Simone Mayr: Medea in Corinto

Mayr cover of critical edition

Edited by Paolo A. Rossini

Melodramma tragico  
Libretto: Giuseppe Felice Romani (in Italian)
World premiere: 28.11.1813, Naples

“With Medea in Corinto, Giovanni Simone Mayr – probably the most important Italian opera composer between Mozart and Rossini – achieved one of his greatest successes.”
—Bayerische Staatsoper


To help Jason win the golden fleece, Medea has killed her brother and Jason’s uncle Pelias. The latter’s son, Acastus, now marches towards Corinth, where Medea and Jason have taken refuge after their wedding. The Corinthian king Creon wants his daughter Creusa to marry Jason, although he is married to Medea and Creusa is betrothed to Aegeus, king of Athens. Creusa learns that Medea is to be banished, who tries in vain to convince Jason – who has returned victorious – not to leave her. Aegeus wants to prevent the marriage of his fiancée Creusa to Jason at any cost. To this end, he allies himself with Medea and has Creusa kidnapped during the wedding ceremony. Creusa dies from a robe poisoned by Medea, apparently given as a token of her repentance. As Creon and Jason mourn the death of Creusa, Aegeus arrives with his entourage. He comes to Medea’s defense, who before managing to escape confesses to having killed her children in revenge.


Mayr’s opera Medea in Corinto was particularly successful in Naples. It the composer’s trademark throughout Europe. Mayr made his Medea a counterpart and answer of sorts to Luigi Cherubini’s French rescue opera Médée (1797). Medea may certainly be considered as Mayr’s principal work, as Calvi, Cambiasi, and Donizetto recognized and emphasized early on. "Maestro pregiatissimo, [...] Io non vivo per l'interesse ma per l'onore, e l'accerto che se potessi fare una Medea sarei contento a morir dopo." – "Most honored maestro [...] I live not for profit but for fame, and rest assured that if I succeeded in creating a Medea, I would be happy to die afterwards."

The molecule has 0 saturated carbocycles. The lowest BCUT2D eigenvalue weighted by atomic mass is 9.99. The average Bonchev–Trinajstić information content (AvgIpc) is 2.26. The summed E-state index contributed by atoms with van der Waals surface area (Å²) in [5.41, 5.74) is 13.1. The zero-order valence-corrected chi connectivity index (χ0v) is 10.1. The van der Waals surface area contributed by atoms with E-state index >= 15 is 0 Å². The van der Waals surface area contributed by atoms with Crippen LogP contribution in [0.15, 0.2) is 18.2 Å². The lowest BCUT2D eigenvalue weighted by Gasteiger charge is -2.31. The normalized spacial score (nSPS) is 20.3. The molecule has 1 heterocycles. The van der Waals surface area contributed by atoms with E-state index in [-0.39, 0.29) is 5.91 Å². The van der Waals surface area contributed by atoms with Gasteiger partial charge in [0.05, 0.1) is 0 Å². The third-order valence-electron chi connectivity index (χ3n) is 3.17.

Critical Edition

  • The critical edition reconstructs the first draft, the score of which had been fragmented for later versions – Bergamo 1821, Milan 1823, 1829.
  • Comparison between the different autograph manuscripts – in some cases no fewer than three different versions of a single number, all from the author’s hand – and the printed libretti has made it possible to trace the original destination of each version.
  • Of particular importance is Mayr’s Bergamo version: only six of 14 numbers remain unchanged. The others were composed anew or fundamentally revised.

Recommendations for concert

Sinfonia - - timp.perc - str

1st Act No. 3 Exit of Medea Comé? Sen riede e il passo
S.Chr - – - str

1st Act No. 4 Duet Medea, Giasone Cedi al destin
S.T - - - str
1st Act No. 4 Aria Egeo Io ti lasciai piangendo
T - - - str

2nd Act No. 13 Aria Medea Ah! Che tento?
S - - - str